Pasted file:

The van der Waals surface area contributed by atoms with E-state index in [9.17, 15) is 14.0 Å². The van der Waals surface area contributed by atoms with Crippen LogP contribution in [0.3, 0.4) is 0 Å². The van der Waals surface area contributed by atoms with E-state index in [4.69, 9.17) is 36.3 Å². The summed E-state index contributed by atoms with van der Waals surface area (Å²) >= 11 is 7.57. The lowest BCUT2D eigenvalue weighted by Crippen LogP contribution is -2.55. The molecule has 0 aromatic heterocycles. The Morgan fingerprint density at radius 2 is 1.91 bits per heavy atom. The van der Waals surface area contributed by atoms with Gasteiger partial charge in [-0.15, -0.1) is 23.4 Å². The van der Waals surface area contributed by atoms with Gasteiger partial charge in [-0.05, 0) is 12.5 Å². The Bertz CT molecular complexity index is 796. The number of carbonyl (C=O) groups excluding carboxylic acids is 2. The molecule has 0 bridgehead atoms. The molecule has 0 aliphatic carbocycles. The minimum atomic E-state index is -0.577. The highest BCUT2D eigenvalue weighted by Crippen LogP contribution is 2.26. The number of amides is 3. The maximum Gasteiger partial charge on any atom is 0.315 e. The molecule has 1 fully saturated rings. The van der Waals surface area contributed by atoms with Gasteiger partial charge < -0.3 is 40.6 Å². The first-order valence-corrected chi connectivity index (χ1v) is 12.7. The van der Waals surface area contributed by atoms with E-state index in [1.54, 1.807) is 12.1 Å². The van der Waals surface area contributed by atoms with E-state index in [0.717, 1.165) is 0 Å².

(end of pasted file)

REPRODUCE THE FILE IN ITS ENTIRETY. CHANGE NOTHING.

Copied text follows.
The van der Waals surface area contributed by atoms with E-state index in [9.17, 15) is 14.0 Å². The van der Waals surface area contributed by atoms with Crippen LogP contribution in [0.3, 0.4) is 0 Å². The van der Waals surface area contributed by atoms with E-state index in [4.69, 9.17) is 36.3 Å². The summed E-state index contributed by atoms with van der Waals surface area (Å²) >= 11 is 7.57. The lowest BCUT2D eigenvalue weighted by Crippen LogP contribution is -2.55. The molecule has 0 aromatic heterocycles. The Morgan fingerprint density at radius 2 is 1.91 bits per heavy atom. The van der Waals surface area contributed by atoms with Gasteiger partial charge in [-0.15, -0.1) is 23.4 Å². The van der Waals surface area contributed by atoms with Gasteiger partial charge in [-0.05, 0) is 12.5 Å². The Bertz CT molecular complexity index is 796. The number of carbonyl (C=O) groups excluding carboxylic acids is 2. The molecule has 0 bridgehead atoms. The molecule has 0 aliphatic carbocycles. The minimum atomic E-state index is -0.577. The highest BCUT2D eigenvalue weighted by Crippen LogP contribution is 2.26. The number of amides is 3. The maximum Gasteiger partial charge on any atom is 0.315 e. The molecule has 1 fully saturated rings. The van der Waals surface area contributed by atoms with Gasteiger partial charge < -0.3 is 40.6 Å². The first-order valence-corrected chi connectivity index (χ1v) is 12.7. The van der Waals surface area contributed by atoms with E-state index in [1.54, 1.807) is 12.1 Å². The van der Waals surface area contributed by atoms with E-state index in [0.717, 1.165) is 0 Å².